The payment and fintech company Fiserv (NASDAQ:FISV) recently announced plans to acquire Finxact, a maker of cloud-native core processors for banks, for $650 million. The deal pales in comparison to Fiserv’s latest acquisition, First Data, for $22 billion. But don’t let the smaller number fool you: the acquisition could be bigger than some realize, and it could solve a key problem that Fiserv has struggled with for several years. Here’s why.
The problem with basic processing companies
Fiserv is a company that provides banks, credit unions and other financially oriented companies with the technology needed to carry out many of their day-to-day functions. It has three main divisions:
- Its acceptance division enables businesses to authorize and settle payments and obtain data on those transactions. It largely provides these services for acquiring point-of-sale merchants and other digital businesses.
- The Payments business helps banks and other businesses process digital payments from debit, credit and prepaid cards, as well as non-card transactions, such as bill payments, account transfers, P2P transfers and electronic invoicing.
- Fiserv’s fintech division provides the core processing technology that helps banks and credit unions run day-to-day functions so they can process day-to-day lending and deposit transactions.
Fiserv is one of the leading core processors in the US, with 40% market share in 2020. The problem with traditional core processors is that they have been using legacy technology for a long time. Financial institutions have long complained about the difficulty of implementing more modern systems and the time it takes to deploy some of the new digital banking products that banks now need to compete with more nimble fintech companies.
James Mahan III, CEO of Live Oak Bancsharesa well-known banking industry disruptor, described what it was like to work with major core processors in a 2019 article in Bank director:
It just seemed like every time we wanted to do something, it was impossible. It’s “Stand in line and write a big check”. And it’s really, basically, putting lipstick on a pig.
Fiserv’s fintech division has struggled to grow revenue in recent years. Segment revenue was essentially flat between 2018 and 2020, while revenue from the company’s acceptance and payment business grew very well. Fiserv appears to be on track to increase fintech division revenue this year, but not by much.
Where Finxact comes in
Finxact has been considered one of the biggest disruptors (if not the biggest) of the major core processing companies. The startup has created a cloud banking central processor based on application programming interfaces (APIs), which banks can use to digitize all their operations and leverage machine learning and artificial intelligence.
APIs allow banks to better partner with fintechs because integrating their systems is easier. Additionally, Finxact’s central processor operates in real time, so transactions are always balanced and manual processes are eliminated. Ultimately, Finxact’s core enables banks to deploy new digital banking products much faster than older processors, and enables banks to truly leverage their data, whether that’s gaining insight or accessing quickly to past transactions.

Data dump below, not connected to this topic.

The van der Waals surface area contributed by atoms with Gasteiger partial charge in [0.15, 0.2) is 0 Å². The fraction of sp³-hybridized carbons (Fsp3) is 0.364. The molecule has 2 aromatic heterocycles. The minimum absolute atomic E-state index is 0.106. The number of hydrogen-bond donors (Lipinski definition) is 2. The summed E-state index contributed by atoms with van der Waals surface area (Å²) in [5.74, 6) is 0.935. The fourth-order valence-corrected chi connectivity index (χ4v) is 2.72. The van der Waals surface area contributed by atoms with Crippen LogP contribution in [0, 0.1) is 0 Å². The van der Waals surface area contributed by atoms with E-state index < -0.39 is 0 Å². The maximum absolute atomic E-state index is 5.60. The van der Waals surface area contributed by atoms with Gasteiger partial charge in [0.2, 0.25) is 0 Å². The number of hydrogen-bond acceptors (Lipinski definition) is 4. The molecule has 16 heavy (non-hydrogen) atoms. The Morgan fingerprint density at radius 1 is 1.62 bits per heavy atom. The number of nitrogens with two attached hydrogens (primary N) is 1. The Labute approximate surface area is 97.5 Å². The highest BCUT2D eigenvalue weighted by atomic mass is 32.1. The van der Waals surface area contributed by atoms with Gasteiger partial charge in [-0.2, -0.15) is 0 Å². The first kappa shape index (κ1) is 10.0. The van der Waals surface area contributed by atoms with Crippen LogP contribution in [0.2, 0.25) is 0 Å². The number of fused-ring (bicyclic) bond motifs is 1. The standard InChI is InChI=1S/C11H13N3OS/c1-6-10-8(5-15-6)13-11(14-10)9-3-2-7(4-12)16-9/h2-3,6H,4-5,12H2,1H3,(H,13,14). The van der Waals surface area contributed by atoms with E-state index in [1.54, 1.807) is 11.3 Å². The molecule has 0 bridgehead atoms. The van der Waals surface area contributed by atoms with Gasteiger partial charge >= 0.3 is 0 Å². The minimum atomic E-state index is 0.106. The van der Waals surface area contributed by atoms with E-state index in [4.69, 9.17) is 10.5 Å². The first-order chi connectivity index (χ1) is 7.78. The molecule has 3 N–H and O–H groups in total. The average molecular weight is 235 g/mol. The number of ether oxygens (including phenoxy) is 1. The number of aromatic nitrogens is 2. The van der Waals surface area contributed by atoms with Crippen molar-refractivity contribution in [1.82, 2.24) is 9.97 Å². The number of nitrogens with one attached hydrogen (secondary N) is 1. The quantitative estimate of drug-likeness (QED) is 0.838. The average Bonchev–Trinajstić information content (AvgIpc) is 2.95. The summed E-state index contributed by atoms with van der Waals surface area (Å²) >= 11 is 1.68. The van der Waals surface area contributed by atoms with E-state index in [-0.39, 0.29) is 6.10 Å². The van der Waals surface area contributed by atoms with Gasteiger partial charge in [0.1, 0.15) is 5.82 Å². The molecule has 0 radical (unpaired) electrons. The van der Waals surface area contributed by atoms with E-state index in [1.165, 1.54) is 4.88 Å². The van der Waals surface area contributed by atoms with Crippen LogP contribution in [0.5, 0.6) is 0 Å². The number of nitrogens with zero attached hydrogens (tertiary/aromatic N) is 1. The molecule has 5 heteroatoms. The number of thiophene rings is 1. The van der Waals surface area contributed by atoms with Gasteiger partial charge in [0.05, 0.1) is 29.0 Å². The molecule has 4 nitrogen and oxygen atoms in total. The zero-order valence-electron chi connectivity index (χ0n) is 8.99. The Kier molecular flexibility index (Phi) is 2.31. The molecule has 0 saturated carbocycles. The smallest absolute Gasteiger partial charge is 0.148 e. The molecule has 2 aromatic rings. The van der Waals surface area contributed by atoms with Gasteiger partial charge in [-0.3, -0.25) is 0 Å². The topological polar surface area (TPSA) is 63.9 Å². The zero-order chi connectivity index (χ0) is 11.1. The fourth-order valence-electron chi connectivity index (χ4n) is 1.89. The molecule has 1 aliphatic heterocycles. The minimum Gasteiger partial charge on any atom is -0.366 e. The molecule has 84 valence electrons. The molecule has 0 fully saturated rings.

Announcing the acquisition, Fiserv CEO Frank Bisignano said, “Through this combination, Fiserv will create a streamlined path for customers to deliver digital solutions to their customers. Finxact is also enhancing our ability to support a growing number of financial institution and corporate clients.
For many years now, it seems that some financial institutions have been frustrated with large core processors because they sign long contracts with them, and it can take a while to roll out innovative new products. Fiserv knows this because it actually invested in Finxact a few years ago. Not only has Finxact been seen as the top disruptor in the core processing space for financial institutions, but some banks like Live Oak and first horizon moved to cloud-based architecture.
The acquisition of Finxact helps Fiserv eliminate a potential competitor down the line, better positions the business for the future and allows management to show customers that it has heard their calls for change and can now respond more adequately.
Is Fiserv a buy?
With Finxact, investors can feel better that one of Fiserv’s core business areas is now on a much better growth trajectory, especially considering that the industry is moving towards API-based processors like Finxact. Its other acceptance business is also showing strong growth with its point-of-sale technology.
Fiserv is trading at around 16 times projected earnings this year and around 4 times projected revenue. Considering that each of its business sectors now has good growth potential, I would rate the stock as a buy.
This article represents the opinion of the author, who may disagree with the “official” recommendation position of a high-end advice service Motley Fool. We are heterogeneous! Challenging an investing thesis — even one of our own — helps us all think critically about investing and make decisions that help us become smarter, happier, and wealthier.